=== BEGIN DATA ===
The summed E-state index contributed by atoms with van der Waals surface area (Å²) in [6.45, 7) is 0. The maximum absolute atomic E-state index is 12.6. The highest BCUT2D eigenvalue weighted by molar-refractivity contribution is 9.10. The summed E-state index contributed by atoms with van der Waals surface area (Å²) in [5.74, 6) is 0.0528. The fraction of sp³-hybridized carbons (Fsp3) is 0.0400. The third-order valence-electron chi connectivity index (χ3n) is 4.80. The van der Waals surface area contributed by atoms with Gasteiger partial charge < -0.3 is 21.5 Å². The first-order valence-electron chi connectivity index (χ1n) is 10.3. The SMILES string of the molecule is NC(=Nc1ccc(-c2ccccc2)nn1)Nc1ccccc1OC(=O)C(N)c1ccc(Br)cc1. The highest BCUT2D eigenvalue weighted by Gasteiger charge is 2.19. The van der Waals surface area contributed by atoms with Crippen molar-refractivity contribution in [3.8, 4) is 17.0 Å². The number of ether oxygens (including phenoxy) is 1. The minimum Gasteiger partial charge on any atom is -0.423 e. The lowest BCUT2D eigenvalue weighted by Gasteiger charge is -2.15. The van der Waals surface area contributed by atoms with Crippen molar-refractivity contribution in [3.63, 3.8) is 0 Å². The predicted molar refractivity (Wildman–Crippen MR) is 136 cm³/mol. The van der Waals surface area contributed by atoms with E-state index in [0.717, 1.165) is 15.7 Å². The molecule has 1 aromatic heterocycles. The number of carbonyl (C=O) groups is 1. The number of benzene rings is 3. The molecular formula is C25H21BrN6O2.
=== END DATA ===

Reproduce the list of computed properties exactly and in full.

The summed E-state index contributed by atoms with van der Waals surface area (Å²) in [6.45, 7) is 0. The maximum absolute atomic E-state index is 12.6. The highest BCUT2D eigenvalue weighted by molar-refractivity contribution is 9.10. The summed E-state index contributed by atoms with van der Waals surface area (Å²) in [5.74, 6) is 0.0528. The fraction of sp³-hybridized carbons (Fsp3) is 0.0400. The third-order valence-electron chi connectivity index (χ3n) is 4.80. The van der Waals surface area contributed by atoms with Gasteiger partial charge < -0.3 is 21.5 Å². The first-order valence-electron chi connectivity index (χ1n) is 10.3. The SMILES string of the molecule is NC(=Nc1ccc(-c2ccccc2)nn1)Nc1ccccc1OC(=O)C(N)c1ccc(Br)cc1. The highest BCUT2D eigenvalue weighted by Gasteiger charge is 2.19. The van der Waals surface area contributed by atoms with Crippen molar-refractivity contribution in [3.8, 4) is 17.0 Å². The number of ether oxygens (including phenoxy) is 1. The minimum Gasteiger partial charge on any atom is -0.423 e. The lowest BCUT2D eigenvalue weighted by Gasteiger charge is -2.15. The van der Waals surface area contributed by atoms with Crippen molar-refractivity contribution in [3.63, 3.8) is 0 Å². The predicted molar refractivity (Wildman–Crippen MR) is 136 cm³/mol. The van der Waals surface area contributed by atoms with E-state index in [0.717, 1.165) is 15.7 Å². The molecule has 1 aromatic heterocycles. The number of carbonyl (C=O) groups is 1. The number of benzene rings is 3. The molecular formula is C25H21BrN6O2.